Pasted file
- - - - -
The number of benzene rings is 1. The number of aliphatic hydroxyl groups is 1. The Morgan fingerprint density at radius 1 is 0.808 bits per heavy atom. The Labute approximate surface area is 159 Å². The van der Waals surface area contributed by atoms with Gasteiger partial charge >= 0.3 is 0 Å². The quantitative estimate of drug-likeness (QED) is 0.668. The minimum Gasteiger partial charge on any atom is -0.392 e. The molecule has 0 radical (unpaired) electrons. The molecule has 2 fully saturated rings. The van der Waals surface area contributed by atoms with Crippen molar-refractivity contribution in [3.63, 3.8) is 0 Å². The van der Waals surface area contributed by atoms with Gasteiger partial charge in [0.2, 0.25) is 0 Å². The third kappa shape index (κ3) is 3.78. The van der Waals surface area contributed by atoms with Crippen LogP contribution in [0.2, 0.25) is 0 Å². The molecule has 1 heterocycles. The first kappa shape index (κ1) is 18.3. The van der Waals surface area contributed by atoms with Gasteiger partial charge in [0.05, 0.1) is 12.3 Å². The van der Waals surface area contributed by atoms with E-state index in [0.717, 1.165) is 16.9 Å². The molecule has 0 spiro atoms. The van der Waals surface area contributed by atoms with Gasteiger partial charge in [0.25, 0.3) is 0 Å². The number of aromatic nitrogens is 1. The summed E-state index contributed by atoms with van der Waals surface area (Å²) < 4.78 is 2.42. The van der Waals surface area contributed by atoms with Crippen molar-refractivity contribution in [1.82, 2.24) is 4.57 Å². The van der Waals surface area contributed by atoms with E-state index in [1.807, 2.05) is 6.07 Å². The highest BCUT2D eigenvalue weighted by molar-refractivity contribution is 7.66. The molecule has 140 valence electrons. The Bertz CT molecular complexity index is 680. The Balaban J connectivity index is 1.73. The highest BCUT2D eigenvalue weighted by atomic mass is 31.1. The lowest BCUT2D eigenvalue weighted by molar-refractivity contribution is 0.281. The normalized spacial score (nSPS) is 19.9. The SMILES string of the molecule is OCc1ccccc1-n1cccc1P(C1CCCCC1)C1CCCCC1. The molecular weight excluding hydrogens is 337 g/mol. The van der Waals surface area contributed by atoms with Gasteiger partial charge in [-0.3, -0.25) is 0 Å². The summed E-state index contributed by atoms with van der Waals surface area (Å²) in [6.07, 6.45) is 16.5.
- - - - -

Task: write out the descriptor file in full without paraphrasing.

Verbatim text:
The number of benzene rings is 1. The number of aliphatic hydroxyl groups is 1. The Morgan fingerprint density at radius 1 is 0.808 bits per heavy atom. The Labute approximate surface area is 159 Å². The van der Waals surface area contributed by atoms with Gasteiger partial charge >= 0.3 is 0 Å². The quantitative estimate of drug-likeness (QED) is 0.668. The minimum Gasteiger partial charge on any atom is -0.392 e. The molecule has 0 radical (unpaired) electrons. The molecule has 2 fully saturated rings. The van der Waals surface area contributed by atoms with Crippen molar-refractivity contribution in [3.63, 3.8) is 0 Å². The van der Waals surface area contributed by atoms with Gasteiger partial charge in [0.2, 0.25) is 0 Å². The third kappa shape index (κ3) is 3.78. The van der Waals surface area contributed by atoms with Crippen LogP contribution in [0.2, 0.25) is 0 Å². The molecule has 1 heterocycles. The first kappa shape index (κ1) is 18.3. The van der Waals surface area contributed by atoms with Gasteiger partial charge in [0.05, 0.1) is 12.3 Å². The van der Waals surface area contributed by atoms with E-state index in [0.717, 1.165) is 16.9 Å². The molecule has 0 spiro atoms. The van der Waals surface area contributed by atoms with Gasteiger partial charge in [0.25, 0.3) is 0 Å². The number of aromatic nitrogens is 1. The summed E-state index contributed by atoms with van der Waals surface area (Å²) < 4.78 is 2.42. The van der Waals surface area contributed by atoms with Crippen molar-refractivity contribution in [1.82, 2.24) is 4.57 Å². The van der Waals surface area contributed by atoms with E-state index in [1.807, 2.05) is 6.07 Å². The highest BCUT2D eigenvalue weighted by molar-refractivity contribution is 7.66. The molecule has 140 valence electrons. The Bertz CT molecular complexity index is 680. The Balaban J connectivity index is 1.73. The highest BCUT2D eigenvalue weighted by atomic mass is 31.1. The lowest BCUT2D eigenvalue weighted by molar-refractivity contribution is 0.281. The normalized spacial score (nSPS) is 19.9. The SMILES string of the molecule is OCc1ccccc1-n1cccc1P(C1CCCCC1)C1CCCCC1. The molecular weight excluding hydrogens is 337 g/mol. The van der Waals surface area contributed by atoms with Gasteiger partial charge in [-0.3, -0.25) is 0 Å². The summed E-state index contributed by atoms with van der Waals surface area (Å²) in [6.07, 6.45) is 16.5.